The Book of Unwritten Tales Review
The Book of Unwritten Tales Box Art
System: PC
Dev: King Art
Pub: Lace Mamba
Release: October 28, 2011
Players: 1
Screen Resolution: 480p-1080p

That brings us to the puzzles. With Telltale's point-and-click games, I often find myself checking the hint system too often—and sometimes the solution to the puzzle is truly stupid, something no one would think of by themselves. Here, that problem is quite rare—which is a good thing, because, as I mentioned above, the developers don't include a formal hint system at all (though sometimes the dialogue will point you in the right direction). I'll confess that I checked an online walkthrough a few times, but overall, the puzzles are intuitive and well-designed. Several of them are even true brain-teasers—the kind of problem you won't solve right away, but that you should work through instead of just looking up the solution.

The Book of Unwritten Tales Screenshot

No review is complete without a few gripes, so here goes. As good as this game is, it's awfully hard to stay interested in a point-and-click adventure for hours at a time. I found Unwritten Tales most enjoyable in small doses, which might explain why so many point-and-click publishers prefer the episodic format. Also, the version of the game that I played (which I received more than a week before the release date) had a very serious bug: Most of the options on the menu screen were invisible ("unwritten," you might say). After some trial and error, I eventually got everything set up, but this is something that absolutely has to be fixed. Hopefully, the version available commercially has already been patched.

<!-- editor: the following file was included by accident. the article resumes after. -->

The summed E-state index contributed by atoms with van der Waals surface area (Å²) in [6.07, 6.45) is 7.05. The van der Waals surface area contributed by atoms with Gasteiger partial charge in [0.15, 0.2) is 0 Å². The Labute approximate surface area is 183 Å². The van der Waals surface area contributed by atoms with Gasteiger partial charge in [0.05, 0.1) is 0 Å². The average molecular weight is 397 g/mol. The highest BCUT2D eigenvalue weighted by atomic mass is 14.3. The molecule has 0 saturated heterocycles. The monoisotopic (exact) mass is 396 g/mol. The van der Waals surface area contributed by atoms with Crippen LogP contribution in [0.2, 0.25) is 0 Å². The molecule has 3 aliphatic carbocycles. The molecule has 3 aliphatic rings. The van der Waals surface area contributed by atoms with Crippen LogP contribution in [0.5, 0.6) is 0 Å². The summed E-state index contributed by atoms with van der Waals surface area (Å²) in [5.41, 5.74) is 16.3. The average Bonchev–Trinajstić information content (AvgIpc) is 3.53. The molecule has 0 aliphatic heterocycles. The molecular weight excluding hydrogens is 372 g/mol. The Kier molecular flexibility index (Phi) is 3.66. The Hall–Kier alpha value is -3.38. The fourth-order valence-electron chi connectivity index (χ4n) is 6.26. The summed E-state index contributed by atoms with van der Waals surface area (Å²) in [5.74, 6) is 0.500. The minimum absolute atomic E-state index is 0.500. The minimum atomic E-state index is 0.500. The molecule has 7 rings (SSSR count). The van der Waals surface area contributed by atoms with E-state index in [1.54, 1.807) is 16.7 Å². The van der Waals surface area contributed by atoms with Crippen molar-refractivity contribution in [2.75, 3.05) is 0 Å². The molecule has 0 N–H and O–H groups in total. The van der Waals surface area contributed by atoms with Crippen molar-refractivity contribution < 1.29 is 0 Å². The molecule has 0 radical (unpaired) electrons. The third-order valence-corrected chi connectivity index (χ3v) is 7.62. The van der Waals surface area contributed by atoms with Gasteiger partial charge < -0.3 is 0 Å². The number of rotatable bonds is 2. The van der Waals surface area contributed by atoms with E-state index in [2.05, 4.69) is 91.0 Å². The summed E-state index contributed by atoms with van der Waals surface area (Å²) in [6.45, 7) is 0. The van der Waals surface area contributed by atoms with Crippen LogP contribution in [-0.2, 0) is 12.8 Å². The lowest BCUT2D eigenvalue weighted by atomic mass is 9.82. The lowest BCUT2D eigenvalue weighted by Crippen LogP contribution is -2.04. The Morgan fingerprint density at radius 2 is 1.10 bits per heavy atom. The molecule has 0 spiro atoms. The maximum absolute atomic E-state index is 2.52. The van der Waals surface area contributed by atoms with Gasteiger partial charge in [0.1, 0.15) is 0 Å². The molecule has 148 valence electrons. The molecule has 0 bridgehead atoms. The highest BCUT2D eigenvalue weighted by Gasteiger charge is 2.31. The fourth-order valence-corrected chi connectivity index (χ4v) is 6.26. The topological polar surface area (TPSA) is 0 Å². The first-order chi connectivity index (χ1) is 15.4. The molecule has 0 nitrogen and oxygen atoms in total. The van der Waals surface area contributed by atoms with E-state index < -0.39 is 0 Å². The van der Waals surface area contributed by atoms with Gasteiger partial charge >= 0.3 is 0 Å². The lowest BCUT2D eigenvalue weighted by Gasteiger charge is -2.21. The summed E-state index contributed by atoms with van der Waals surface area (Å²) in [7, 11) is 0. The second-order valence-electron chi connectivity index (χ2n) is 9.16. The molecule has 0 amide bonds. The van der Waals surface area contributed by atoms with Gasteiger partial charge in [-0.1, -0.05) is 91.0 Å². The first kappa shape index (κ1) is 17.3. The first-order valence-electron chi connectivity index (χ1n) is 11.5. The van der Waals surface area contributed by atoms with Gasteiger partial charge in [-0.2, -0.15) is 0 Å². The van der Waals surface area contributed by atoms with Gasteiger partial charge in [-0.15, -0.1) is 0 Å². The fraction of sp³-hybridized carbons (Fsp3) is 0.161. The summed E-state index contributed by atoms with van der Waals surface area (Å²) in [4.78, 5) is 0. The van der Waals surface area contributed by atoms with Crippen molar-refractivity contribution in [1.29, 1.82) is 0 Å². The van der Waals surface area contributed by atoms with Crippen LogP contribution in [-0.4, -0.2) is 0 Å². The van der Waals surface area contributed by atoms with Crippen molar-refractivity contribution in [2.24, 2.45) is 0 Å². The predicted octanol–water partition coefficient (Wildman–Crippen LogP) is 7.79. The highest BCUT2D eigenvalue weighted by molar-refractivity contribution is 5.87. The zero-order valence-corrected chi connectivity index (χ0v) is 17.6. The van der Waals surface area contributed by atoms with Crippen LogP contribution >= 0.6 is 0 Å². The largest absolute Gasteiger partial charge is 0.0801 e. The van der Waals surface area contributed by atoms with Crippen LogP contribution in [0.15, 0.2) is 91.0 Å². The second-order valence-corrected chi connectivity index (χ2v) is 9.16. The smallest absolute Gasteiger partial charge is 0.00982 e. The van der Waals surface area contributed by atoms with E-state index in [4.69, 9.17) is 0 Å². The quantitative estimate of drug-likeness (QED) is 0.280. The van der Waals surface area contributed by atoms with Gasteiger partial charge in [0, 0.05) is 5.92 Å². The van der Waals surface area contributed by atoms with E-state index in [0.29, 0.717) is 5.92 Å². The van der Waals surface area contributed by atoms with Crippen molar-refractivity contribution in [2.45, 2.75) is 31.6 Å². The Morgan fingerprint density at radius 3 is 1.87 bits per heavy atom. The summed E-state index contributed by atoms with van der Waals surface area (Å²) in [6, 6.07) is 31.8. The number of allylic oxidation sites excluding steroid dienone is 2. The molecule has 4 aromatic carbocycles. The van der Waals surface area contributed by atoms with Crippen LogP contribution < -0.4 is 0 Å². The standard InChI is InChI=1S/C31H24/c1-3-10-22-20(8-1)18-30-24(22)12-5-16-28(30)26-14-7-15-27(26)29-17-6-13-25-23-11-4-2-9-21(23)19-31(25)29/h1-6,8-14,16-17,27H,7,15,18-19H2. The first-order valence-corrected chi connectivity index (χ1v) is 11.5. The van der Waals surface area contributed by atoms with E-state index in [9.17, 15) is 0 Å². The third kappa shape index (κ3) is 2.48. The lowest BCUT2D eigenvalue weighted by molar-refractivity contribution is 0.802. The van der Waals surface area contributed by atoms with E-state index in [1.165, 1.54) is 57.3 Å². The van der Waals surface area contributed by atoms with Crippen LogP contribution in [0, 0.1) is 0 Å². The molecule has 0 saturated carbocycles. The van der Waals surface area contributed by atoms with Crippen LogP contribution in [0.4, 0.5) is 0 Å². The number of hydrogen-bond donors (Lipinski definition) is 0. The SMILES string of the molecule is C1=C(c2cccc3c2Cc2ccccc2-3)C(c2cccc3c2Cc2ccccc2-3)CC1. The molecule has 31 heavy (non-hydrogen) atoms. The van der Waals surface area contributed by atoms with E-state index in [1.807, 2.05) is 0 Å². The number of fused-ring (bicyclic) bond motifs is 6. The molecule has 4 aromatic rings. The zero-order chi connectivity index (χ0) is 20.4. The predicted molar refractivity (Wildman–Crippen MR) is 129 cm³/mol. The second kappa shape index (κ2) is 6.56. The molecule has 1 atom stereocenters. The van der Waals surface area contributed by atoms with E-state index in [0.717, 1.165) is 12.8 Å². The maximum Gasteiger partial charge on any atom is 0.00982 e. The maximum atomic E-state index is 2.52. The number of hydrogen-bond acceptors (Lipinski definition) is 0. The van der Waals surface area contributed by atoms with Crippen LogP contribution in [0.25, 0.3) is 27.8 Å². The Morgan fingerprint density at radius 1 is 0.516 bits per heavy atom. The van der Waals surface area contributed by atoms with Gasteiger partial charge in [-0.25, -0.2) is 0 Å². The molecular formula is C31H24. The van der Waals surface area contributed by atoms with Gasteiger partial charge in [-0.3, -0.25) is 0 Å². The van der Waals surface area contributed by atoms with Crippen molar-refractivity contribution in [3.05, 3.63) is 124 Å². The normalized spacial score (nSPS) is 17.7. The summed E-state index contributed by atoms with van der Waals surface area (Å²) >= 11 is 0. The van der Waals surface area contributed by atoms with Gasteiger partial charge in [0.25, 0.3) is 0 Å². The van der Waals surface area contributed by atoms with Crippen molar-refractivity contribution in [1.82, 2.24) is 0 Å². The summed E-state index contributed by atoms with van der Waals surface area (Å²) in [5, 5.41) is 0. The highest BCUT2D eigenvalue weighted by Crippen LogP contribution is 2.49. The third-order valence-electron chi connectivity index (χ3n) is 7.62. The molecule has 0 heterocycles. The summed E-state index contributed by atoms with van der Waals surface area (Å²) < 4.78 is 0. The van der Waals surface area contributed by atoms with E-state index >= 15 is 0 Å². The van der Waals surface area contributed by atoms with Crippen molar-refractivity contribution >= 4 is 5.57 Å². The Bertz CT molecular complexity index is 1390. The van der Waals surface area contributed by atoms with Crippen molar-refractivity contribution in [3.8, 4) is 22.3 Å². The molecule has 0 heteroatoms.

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Frankly, though, these issues didn't really faze me, because I had such a great time with this game. I would recommend it to anyone who likes fantasy stories, has a sense of humor, and is capable of enjoying a well-made point-and-click adventure. With a list price of $30 and a three-hour demo available, it offers great value for your money and deserves a place in your library.

By Robert VerBruggen
CCC Contributing Writer

RATING OUT OF 5
RATING DESCRIPTION
4.0
Graphics
They're not cutting-edge, but they're lovingly crafted and a joy to look at.
4.5
Control
A menu glitch can make it hard to change the options, but during gameplay it's just point-and-click.
4.5
Music / Sound FX / Voice Acting
The voice actors have great comedic timing, and the music fits the fantasy mood of the game.
4.5
Play Value
A 20-hour classic adventure story for $30? Sold.
4.4
Overall Rating - Great
Not an average. See Rating legend below for a final score breakdown.
Review Rating Legend
0.1 - 1.9 = Avoid 2.5 - 2.9 = Average 3.5 - 3.9 = Good 4.5 - 4.9 = Must Buy
2.0 - 2.4 = Poor 3.0 - 3.4 = Fair 4.0 - 4.4 = Great 5.0 = The Best

Game Features:

  • A classic point-and-click adventure set in a fair and beautiful fantasy world.
  • Innovative multi-character gameplay. Three playable heroes whose skills have to be used cooperatively to achieve your goals.
  • More than 150 cleverly designed puzzles with a perfect mix of dialogue and logical brainteasers, most with multiple solutions.
  • Over 200 items to combine and to use.
  • Massive game world including over 35 weird characters and more than 60 diverse and lovingly designed locations.


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